American Record Guide

All concertos are published with the orchestral part arranged for piano, and that is the way they are typically learned. No less a pair of immortal pianists than Rachmaninoff and Horowitz had a legendary two-piano work through of Rachmaninoff’s Concerto 3 in the basement of Steinway Hall in New York City. For those of us who went to music school, most of the concertos we heard in performance had the orchestra parts played by a piano. That is where I last heard the Grieg Concerto performed on two pianos. The composer is expected to supply this arrangement before publication. Grieg only did the orchestral arrangement for the parts where the piano solo is not playing. That allowed for a piano score that had the rests filled in with an orchestral reduction. Carl Thern took Grieg’s partial arrangement of the orchestra and completed it.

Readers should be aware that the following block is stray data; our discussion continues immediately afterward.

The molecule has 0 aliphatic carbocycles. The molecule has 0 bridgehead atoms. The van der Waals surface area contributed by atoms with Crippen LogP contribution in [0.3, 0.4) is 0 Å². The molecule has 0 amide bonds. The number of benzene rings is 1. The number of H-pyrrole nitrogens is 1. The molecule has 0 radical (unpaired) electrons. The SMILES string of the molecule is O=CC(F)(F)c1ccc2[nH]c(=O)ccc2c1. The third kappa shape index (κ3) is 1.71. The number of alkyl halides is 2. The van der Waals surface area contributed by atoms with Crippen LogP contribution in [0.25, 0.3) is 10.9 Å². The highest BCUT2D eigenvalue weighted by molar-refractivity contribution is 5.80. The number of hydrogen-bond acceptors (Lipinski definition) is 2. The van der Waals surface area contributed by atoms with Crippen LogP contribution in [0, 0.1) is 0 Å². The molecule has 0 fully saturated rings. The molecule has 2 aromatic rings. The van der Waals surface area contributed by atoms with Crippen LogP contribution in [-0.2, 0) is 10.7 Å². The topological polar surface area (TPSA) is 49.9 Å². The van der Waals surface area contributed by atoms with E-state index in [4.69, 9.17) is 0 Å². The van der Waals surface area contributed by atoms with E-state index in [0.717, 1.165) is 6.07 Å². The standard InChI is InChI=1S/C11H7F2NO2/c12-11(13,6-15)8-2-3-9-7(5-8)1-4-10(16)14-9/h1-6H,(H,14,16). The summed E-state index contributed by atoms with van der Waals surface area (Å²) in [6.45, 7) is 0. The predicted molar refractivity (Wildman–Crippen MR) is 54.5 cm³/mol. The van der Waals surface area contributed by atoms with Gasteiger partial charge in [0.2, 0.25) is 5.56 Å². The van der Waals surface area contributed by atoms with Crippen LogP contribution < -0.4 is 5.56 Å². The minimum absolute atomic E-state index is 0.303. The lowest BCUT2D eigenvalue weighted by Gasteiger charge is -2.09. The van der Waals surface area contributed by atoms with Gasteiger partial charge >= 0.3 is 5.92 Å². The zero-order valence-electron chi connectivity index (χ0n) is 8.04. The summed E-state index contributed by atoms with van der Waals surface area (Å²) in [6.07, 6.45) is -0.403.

Here we have a knockout performance that took me by surprise. This should be required listening for anyone learning this concerto, especially if a live performance with a second piano is considered. It is also a way to hear the work with different textures. But most of us will miss the variety of sound an orchestra offers, especially when the piano and orchestra imitate each other.

The remainder of the program is devoted to piano duets (four hands at one piano) plus one of Grieg’s Mozart sonata arrangements (the famous No. 15 in C, K. 545). Almost the whole program is a flashback to my youth: the Mozart sonata, simplified arrangements of the concerto, playing the Peer Gynt duets with my mother. I can’t recall enjoying a release in this way before. Given the high quality of Goldstone and Clemmow’s interpretations and their near-perfect ensemble. I wish my own aural memories were this good.

The Homage March is Grieg’s own four-hand version of an orchestral piece for the play ‘Sigurd the Crusader’ (Jorsalfar) and is given its world premiere recording here (along with the two-piano version of the concerto). The four Norwegian dances for piano duet are not heard often enough, especially at this performance level. This is rather special and should warm the hearts of all Grieg aficionados.

—Harrington